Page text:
The trans bathroom debate

Should people with nontraditional gender identities be allowed to choose which restrooms they use?


Judy Berman
July 16, 2009 2:10PM (UTC)

It's a big week for transgender rights activists: In New York, prosecutors are seeking a hate-crime conviction in the case against Dwight DeLee, the man on trial for the fatal shooting of 22-year-old transwoman Lateisha Green. If the charge sticks, DeLee will be only the second person in U.S. history to be convicted of a hate crime in the murder of a transgender person.

Meanwhile, Massachusetts lawmakers are considering adding "gender identity or expression" to an existing list of categories protected under state hate crime and civil rights regulations. The Legislature is expected to vote on the bill by the end of the year. And, of course, anti-trans groups are already mounting propaganda campaigns against it.

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Like many arguments about trans people, this one involves the inevitable single-sex bathroom debate. The AP reports: "The Massachusetts Family Institute has begun running radio ads warning mothers that they may no longer want to let their young daughters use public restrooms because 'Beacon Hill is about to make it legal for men to use women's bathrooms.'" The organization's president, Kris Mineau, is claiming that "the bill would open up all gyms, showers, restrooms and shelters to anyone of any gender because there's no clear way to determine if an individual is transgender." He also claims the bill will "make it easier for the thousands of registered sex offenders in Massachusetts to gain access to children and women in public restrooms by claiming they are transgender." (He also said transgender people suffer from a mental disorder and need psychiatric help, so we have a sense of his level of enlightenment.)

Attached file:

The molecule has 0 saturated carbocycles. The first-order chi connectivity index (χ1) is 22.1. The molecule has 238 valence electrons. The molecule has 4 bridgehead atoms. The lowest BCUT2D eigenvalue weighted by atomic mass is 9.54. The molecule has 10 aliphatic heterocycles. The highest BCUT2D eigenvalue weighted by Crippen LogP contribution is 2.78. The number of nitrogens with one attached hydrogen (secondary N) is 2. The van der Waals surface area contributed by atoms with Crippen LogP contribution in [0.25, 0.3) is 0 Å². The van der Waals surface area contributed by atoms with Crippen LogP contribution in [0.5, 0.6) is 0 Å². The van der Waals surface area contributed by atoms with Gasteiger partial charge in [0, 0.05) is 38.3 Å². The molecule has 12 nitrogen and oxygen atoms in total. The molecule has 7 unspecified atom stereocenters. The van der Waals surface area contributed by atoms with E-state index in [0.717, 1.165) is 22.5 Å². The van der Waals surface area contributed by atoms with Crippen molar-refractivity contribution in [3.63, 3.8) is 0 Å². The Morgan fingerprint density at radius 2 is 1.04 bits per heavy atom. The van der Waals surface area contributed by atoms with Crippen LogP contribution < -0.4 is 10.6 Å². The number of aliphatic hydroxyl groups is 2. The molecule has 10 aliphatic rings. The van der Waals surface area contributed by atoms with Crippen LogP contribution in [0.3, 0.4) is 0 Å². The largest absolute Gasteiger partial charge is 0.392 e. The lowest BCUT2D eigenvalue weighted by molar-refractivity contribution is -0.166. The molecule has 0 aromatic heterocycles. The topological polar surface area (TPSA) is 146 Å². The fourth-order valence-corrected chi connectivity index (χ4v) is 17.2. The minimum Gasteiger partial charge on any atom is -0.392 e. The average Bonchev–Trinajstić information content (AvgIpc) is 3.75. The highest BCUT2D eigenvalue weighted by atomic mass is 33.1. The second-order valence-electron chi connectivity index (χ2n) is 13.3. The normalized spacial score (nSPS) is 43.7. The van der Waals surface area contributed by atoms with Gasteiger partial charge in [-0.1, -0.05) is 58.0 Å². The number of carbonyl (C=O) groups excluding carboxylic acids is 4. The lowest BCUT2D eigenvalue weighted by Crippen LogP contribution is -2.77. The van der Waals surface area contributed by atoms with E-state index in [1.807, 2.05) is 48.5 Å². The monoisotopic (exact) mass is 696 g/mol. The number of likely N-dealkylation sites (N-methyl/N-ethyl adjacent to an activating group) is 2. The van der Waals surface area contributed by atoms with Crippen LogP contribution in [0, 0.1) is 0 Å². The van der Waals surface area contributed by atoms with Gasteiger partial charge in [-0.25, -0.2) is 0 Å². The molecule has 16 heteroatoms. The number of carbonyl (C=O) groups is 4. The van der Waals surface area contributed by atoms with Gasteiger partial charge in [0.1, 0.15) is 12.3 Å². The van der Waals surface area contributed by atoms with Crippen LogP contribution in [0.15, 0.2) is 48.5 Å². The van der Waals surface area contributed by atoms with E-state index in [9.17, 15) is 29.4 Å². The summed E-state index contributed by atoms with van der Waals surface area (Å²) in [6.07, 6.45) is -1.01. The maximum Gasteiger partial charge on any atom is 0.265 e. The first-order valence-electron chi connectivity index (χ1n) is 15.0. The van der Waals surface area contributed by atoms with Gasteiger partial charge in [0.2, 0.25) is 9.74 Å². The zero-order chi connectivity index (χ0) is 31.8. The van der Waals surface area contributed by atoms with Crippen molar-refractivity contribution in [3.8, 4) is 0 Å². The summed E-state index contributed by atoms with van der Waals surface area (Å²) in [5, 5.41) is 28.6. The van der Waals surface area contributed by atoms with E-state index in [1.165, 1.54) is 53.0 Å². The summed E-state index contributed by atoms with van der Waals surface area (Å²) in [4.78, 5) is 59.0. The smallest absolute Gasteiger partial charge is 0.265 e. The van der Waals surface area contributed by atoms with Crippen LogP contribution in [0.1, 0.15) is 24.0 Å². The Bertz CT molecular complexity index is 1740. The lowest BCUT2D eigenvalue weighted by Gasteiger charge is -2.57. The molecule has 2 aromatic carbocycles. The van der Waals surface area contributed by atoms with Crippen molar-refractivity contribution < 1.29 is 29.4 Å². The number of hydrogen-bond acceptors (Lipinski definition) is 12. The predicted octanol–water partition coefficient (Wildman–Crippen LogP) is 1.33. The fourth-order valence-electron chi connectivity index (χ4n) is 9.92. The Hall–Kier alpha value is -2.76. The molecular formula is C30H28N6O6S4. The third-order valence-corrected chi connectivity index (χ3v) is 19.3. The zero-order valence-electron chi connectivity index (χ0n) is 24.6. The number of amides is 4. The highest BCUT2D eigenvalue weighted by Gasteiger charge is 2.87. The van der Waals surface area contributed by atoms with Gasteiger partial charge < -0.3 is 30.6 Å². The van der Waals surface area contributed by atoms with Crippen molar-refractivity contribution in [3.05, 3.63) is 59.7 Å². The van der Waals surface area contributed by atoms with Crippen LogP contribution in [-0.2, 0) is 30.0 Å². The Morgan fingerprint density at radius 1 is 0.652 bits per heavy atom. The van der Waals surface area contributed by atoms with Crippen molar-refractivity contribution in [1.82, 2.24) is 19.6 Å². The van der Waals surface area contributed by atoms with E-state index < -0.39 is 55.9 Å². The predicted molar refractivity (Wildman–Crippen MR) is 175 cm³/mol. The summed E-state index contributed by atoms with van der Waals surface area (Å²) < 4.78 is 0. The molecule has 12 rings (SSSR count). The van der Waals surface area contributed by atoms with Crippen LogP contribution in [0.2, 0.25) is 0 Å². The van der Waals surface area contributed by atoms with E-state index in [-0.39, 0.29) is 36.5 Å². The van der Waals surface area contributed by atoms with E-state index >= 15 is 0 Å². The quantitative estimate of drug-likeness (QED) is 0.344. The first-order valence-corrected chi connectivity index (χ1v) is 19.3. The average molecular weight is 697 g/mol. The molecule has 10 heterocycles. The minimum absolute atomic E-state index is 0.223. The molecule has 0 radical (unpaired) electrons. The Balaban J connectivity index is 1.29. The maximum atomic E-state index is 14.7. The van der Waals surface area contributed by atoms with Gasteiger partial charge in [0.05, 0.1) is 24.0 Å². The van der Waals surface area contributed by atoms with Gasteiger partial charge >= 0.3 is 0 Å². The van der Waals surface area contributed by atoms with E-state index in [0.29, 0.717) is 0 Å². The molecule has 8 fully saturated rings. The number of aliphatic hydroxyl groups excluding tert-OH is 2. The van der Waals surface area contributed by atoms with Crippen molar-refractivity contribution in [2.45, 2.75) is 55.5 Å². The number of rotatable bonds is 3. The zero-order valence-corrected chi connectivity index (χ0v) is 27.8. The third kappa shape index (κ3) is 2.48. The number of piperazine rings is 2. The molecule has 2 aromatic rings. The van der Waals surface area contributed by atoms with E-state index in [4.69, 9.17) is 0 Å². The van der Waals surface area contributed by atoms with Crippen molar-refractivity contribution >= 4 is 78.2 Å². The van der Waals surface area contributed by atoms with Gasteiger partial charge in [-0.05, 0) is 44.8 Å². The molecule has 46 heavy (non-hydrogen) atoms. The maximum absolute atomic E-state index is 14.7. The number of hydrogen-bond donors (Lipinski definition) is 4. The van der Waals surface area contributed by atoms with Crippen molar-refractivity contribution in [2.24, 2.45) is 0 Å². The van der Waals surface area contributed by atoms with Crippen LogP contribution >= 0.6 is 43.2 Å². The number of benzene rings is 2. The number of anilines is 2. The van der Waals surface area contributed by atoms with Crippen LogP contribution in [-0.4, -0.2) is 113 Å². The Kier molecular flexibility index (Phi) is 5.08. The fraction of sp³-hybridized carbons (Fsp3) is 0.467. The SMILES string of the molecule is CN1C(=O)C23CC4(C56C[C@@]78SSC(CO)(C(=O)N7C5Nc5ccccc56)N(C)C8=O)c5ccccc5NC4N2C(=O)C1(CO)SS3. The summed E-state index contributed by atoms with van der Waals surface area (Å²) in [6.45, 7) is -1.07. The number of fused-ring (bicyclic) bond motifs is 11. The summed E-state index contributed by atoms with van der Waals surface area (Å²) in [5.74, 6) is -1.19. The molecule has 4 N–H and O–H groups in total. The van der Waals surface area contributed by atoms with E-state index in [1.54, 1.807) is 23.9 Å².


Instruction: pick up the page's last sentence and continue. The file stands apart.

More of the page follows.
This bizarre scenario, in which dangerous sexual predators "disguise" themselves as transgendered in order to gain access to a bathroom, seems more than a bit over-the-top and paranoid.

But the bathroom debate does invoke its own set of interesting slippery slope questions. As traditional notions of gender become more fluid, what is to become of single-sex public amenities -- the "gyms, showers, restrooms and shelters" Mineau mentions? Will -- and should -- these spaces inevitably become gender neutral? What do you think, Broadsheet readers: Are single-sex bathrooms prudish, antiquated and insensitive to trans people? Or are these spaces still necessary to protect the privacy of both genders?


Judy Berman

Judy Berman is a writer and editor in Brooklyn. She is a regular contributor to Salon's Broadsheet.

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